The award, created by Nokia and Press Gazette, organisers of the
British Press Awards, was judged by a high profile panel including
award-winning Channel 4 news presenter, Jon Snow as well as Vicky
Taylor (BBC News Interactivity editor), Nick Wrenn (editor, CNN.com
Europe), and Glyn Genin (Chairman of the Picture Editors Awards and
former Financial Times Picture Editor). It recognises and
celebrates the growing phenomenon of citizen journalism and the ever
increasing number of photographs and videos generated by the general
public as a result of them witnessing news events with a camera or
The winner, who has chosen to remain anonymous, wins a Nokia N90
cameraphone, photo printer and membership to the Flickr photo sharing
website which they are donating to a London bombings charity for
In second place was a dramatic image of the Buncefield oil depot
explosion taken from a plane showing clouds of smoke rising into the
atmosphere. The image, taken by David Otway,
subsequently ran in the Daily Telegraph, BBC online and the CNN website.
In third place was another image from the 7/7 bombings, this time one
taken just after the Piccadilly line explosion. Alexander
Chadwick’s now familiar cameraphone shot was published in
worldwide media including the BBC, CNN, Guardian, Times, New York Times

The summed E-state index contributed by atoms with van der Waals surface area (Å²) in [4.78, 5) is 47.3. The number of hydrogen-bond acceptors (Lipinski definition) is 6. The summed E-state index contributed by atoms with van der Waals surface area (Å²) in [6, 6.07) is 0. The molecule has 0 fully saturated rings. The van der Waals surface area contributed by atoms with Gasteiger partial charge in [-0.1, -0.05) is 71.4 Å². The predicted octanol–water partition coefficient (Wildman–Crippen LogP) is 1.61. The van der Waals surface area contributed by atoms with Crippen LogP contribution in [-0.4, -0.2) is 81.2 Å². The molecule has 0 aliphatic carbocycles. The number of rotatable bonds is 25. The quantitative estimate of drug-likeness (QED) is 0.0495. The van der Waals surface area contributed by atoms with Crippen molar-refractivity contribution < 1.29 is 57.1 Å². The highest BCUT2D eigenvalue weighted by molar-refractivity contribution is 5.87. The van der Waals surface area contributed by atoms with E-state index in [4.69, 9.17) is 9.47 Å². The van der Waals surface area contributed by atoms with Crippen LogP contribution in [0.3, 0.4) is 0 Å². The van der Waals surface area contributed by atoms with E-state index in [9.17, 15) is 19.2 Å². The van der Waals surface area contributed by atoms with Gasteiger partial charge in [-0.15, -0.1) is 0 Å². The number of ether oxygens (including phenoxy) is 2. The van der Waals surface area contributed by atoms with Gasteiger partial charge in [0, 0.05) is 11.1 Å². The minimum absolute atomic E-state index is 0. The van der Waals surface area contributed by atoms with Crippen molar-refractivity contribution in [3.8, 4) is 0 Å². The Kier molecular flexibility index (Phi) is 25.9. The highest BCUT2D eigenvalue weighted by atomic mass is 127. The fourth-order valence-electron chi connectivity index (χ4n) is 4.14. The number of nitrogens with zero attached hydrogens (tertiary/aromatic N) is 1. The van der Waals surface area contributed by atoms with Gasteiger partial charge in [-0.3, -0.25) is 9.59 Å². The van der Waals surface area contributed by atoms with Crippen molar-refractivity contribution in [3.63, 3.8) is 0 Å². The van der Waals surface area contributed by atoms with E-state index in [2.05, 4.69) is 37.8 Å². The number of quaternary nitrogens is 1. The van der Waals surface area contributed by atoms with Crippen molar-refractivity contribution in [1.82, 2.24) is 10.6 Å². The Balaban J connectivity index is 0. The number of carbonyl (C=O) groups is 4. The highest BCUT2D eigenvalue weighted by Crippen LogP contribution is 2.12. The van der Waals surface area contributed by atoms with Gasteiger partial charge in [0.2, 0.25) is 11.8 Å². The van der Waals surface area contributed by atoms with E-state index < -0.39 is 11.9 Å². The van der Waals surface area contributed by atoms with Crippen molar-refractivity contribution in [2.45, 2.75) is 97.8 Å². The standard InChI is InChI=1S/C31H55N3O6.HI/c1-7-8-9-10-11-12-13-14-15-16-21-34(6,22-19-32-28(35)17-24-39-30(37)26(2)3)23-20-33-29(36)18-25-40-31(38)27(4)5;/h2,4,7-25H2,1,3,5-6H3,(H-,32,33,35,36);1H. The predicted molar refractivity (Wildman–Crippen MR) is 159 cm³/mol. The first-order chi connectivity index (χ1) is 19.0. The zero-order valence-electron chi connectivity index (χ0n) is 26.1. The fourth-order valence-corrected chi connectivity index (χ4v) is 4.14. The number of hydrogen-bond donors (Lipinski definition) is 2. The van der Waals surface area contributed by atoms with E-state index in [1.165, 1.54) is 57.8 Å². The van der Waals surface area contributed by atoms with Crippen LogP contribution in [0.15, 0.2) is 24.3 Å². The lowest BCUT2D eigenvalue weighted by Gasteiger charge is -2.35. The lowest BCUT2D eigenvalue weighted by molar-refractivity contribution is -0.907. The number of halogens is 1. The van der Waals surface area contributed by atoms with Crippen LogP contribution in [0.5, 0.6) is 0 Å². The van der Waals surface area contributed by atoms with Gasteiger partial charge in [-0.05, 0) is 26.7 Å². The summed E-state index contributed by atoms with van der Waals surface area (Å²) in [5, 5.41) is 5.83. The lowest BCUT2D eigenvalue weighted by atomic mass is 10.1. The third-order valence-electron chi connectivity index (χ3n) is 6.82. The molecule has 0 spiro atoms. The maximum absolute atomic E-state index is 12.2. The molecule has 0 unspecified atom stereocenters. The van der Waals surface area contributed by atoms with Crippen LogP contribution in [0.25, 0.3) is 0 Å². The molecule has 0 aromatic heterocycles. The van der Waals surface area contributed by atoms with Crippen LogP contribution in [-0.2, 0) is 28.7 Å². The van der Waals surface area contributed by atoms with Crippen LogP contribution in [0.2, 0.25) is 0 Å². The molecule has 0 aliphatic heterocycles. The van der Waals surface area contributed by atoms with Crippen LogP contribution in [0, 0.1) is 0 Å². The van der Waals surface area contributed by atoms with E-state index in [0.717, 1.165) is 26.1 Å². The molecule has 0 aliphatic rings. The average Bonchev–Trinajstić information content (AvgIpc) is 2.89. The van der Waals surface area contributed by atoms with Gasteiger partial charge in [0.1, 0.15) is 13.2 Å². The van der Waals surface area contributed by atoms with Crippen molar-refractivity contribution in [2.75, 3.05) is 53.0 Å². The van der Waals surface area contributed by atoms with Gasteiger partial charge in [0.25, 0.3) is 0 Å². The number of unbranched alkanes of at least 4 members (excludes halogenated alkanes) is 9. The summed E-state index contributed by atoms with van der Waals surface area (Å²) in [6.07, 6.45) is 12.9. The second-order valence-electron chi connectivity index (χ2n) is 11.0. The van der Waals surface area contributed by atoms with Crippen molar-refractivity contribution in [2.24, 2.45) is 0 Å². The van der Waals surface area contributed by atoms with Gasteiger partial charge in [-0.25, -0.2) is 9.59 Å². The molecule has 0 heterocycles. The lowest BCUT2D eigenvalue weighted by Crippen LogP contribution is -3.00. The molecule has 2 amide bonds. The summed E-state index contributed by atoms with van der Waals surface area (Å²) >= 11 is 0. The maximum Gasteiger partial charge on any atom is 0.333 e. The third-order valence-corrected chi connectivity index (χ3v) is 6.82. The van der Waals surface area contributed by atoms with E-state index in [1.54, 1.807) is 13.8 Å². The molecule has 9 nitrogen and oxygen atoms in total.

and Washington Post.
Vicky Taylor, BBC News Interactivity editor said: "I went with
the pictures which were taken by people almost by chance.
They did not set out to photograph an event, it just happened in front
of them and they could capture something which a professional could not
as they weren’t in that place at that moment.
The Nokia Citizen Journalism Awards were open to any member of the
public that has had a photo or video clip published or used by a
newspaper, magazine, broadcast service, internet news service, blog or
photo sharing website in the last 12 months.
The growing usage of camera phones, camcorders and other recording
equipment has largely driven the rapid growth in citizen journalism in
recent years. The Nokia Citizen Journalism Awards are the first of
their kind to recognise and honour the citizen journalist and aims to
ensure that citizen journalism is seen as a credible and important part
of the new media landscape.
Commenting on the results, Ian Reeves, editor of Press Gazette, said, "The
three images selected by our judges helped bring home to an
international audience some of the most significant news events of the
past 12 months. It’s clear from the quality of the entries to
these awards that citizen journalism, however you define it, is going
to play an increasingly significant role in the industry.
Anna Shipley, Communications Manager, Nokia UK said: "We're
delighted to have created this award with Press Gazette and the quality
of entries we have seen has really reinforced the fact that Citizen
Journalism is very much being recognised as a credible part of the
media agenda. The increasing quality of camera phones has
meant that more and more people are able to capture spontaneous and
newsworthy moments whilst going about their everyday lives.